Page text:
I have been severely depressed, as I am trying my hardest to get out of this situation. It is not just my life that is affected, I live with a friend, and up to now, they do not know the situation; they are currently struggling with finances also, and therefore not in a position to assist. I earn Dh20,000, and can manage the payments on my liabilities with the budget I am now putting in place, however, I simply cannot make the payment to my landlord, and face living on the streets. I have looked into selling my car, however, I will make a loss on this and have outstanding finance as it currently stands. Are there any organisations you can recommend who may help? It is not an option to go to the bank, or any friends or family, as they are not in a position to help. Any advice is greatly appreciated. RH, Dubai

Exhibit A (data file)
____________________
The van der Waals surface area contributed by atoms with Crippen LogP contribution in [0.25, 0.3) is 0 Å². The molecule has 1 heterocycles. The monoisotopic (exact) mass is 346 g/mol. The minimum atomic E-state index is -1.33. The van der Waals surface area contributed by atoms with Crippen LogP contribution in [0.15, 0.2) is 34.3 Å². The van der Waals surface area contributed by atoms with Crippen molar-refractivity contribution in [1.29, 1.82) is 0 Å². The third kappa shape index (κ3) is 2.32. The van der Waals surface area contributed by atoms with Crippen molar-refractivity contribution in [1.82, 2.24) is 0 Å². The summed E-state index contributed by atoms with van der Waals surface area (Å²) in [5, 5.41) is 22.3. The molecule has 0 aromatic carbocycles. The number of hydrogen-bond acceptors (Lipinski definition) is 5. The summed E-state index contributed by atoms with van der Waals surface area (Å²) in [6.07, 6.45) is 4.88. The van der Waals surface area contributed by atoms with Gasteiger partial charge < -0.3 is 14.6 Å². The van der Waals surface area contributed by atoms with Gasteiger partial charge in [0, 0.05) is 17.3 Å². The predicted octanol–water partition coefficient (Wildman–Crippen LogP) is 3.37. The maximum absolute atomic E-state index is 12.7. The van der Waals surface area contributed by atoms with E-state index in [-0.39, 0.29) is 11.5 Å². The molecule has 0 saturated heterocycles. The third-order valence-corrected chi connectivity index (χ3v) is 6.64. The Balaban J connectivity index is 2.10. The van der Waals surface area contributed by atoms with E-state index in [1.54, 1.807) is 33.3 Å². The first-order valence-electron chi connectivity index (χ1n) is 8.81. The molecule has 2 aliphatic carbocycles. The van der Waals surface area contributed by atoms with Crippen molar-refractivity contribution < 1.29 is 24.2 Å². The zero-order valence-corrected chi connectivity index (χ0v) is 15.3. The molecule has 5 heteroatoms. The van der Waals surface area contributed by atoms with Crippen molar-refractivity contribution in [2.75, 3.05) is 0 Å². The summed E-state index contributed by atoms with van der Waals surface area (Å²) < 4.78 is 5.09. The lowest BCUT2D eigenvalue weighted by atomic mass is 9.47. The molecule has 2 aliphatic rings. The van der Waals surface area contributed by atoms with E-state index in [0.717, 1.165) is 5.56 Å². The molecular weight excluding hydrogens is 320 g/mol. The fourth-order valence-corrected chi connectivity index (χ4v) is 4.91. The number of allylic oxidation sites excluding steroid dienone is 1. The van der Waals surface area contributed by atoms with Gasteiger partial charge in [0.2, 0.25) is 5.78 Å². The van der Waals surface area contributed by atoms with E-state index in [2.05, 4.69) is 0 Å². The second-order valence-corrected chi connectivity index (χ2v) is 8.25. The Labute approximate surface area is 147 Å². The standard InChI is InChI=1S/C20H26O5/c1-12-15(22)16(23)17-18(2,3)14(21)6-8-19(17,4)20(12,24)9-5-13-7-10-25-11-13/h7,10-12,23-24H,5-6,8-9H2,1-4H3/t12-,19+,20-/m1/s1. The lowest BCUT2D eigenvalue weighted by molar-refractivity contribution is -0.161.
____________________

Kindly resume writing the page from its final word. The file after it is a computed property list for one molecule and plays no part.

Panellist 1: Kunal Malani, head of customer value management, UAE & MENA at HSBC Bank Middle East
It sounds like you have two situations:
1. Your current level of bank debt.
2. The Dh50,000 you owe to the landlord.
I think you might be able to explore an opportunity with the first situation, which could help you with the second. One thing you may wish to consider doing is to pay off enough of your credit card balance to come back under limit, as otherwise you would be incurring very high over limit fees every month. An alternative way of doing so would be to take out a fresh loan and also use some of this loan to pay your landlord. However, with your current debt burden ration (DBR) of almost 50 per cent (the max DBR you are allowed in the UAE), you are likely to face challenges in being able to get a fresh loan.